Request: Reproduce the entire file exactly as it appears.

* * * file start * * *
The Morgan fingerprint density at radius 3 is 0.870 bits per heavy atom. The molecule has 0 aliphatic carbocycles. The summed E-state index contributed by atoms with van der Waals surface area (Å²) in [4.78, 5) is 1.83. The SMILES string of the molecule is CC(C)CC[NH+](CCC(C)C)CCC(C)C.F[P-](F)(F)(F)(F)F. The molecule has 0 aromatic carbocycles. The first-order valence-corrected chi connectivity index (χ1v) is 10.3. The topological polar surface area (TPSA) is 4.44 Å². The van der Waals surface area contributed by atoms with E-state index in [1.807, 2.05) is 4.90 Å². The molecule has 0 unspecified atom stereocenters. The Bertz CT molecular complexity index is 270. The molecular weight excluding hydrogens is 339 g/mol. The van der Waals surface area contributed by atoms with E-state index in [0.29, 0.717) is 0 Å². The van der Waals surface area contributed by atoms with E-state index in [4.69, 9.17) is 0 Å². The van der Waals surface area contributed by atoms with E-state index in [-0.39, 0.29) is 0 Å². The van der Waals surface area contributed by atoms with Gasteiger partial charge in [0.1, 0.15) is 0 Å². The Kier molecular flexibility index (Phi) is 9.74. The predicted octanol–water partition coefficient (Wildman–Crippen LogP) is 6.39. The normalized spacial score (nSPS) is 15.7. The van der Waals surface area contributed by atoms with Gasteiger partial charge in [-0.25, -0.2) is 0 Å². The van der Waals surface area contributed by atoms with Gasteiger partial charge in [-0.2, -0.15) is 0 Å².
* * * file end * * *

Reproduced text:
The Morgan fingerprint density at radius 3 is 0.870 bits per heavy atom. The molecule has 0 aliphatic carbocycles. The summed E-state index contributed by atoms with van der Waals surface area (Å²) in [4.78, 5) is 1.83. The SMILES string of the molecule is CC(C)CC[NH+](CCC(C)C)CCC(C)C.F[P-](F)(F)(F)(F)F. The molecule has 0 aromatic carbocycles. The first-order valence-corrected chi connectivity index (χ1v) is 10.3. The topological polar surface area (TPSA) is 4.44 Å². The van der Waals surface area contributed by atoms with E-state index in [1.807, 2.05) is 4.90 Å². The molecule has 0 unspecified atom stereocenters. The Bertz CT molecular complexity index is 270. The molecular weight excluding hydrogens is 339 g/mol. The van der Waals surface area contributed by atoms with E-state index in [0.29, 0.717) is 0 Å². The van der Waals surface area contributed by atoms with E-state index in [4.69, 9.17) is 0 Å². The van der Waals surface area contributed by atoms with E-state index in [-0.39, 0.29) is 0 Å². The van der Waals surface area contributed by atoms with Gasteiger partial charge in [0.1, 0.15) is 0 Å². The Kier molecular flexibility index (Phi) is 9.74. The predicted octanol–water partition coefficient (Wildman–Crippen LogP) is 6.39. The normalized spacial score (nSPS) is 15.7. The van der Waals surface area contributed by atoms with Gasteiger partial charge in [-0.25, -0.2) is 0 Å². The van der Waals surface area contributed by atoms with Gasteiger partial charge in [-0.2, -0.15) is 0 Å².